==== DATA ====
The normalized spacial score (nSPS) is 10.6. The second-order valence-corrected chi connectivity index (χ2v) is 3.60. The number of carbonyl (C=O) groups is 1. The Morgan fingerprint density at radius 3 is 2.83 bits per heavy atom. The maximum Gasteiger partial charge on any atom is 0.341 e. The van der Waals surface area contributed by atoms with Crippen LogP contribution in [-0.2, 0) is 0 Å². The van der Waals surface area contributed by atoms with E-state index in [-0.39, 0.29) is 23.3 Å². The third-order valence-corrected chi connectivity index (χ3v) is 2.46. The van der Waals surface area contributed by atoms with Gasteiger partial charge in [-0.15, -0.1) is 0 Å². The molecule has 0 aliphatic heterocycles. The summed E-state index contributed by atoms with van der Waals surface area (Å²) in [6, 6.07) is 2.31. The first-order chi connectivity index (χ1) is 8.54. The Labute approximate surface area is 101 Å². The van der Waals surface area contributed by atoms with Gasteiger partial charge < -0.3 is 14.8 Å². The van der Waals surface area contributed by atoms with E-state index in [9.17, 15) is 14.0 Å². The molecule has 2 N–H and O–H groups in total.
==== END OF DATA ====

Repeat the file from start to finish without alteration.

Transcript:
The normalized spacial score (nSPS) is 10.6. The second-order valence-corrected chi connectivity index (χ2v) is 3.60. The number of carbonyl (C=O) groups is 1. The Morgan fingerprint density at radius 3 is 2.83 bits per heavy atom. The maximum Gasteiger partial charge on any atom is 0.341 e. The van der Waals surface area contributed by atoms with Crippen LogP contribution in [-0.2, 0) is 0 Å². The van der Waals surface area contributed by atoms with E-state index in [-0.39, 0.29) is 23.3 Å². The third-order valence-corrected chi connectivity index (χ3v) is 2.46. The van der Waals surface area contributed by atoms with Gasteiger partial charge in [-0.15, -0.1) is 0 Å². The molecule has 0 aliphatic heterocycles. The summed E-state index contributed by atoms with van der Waals surface area (Å²) in [6, 6.07) is 2.31. The first-order chi connectivity index (χ1) is 8.54. The Labute approximate surface area is 101 Å². The van der Waals surface area contributed by atoms with Gasteiger partial charge < -0.3 is 14.8 Å². The van der Waals surface area contributed by atoms with E-state index in [9.17, 15) is 14.0 Å². The molecule has 2 N–H and O–H groups in total.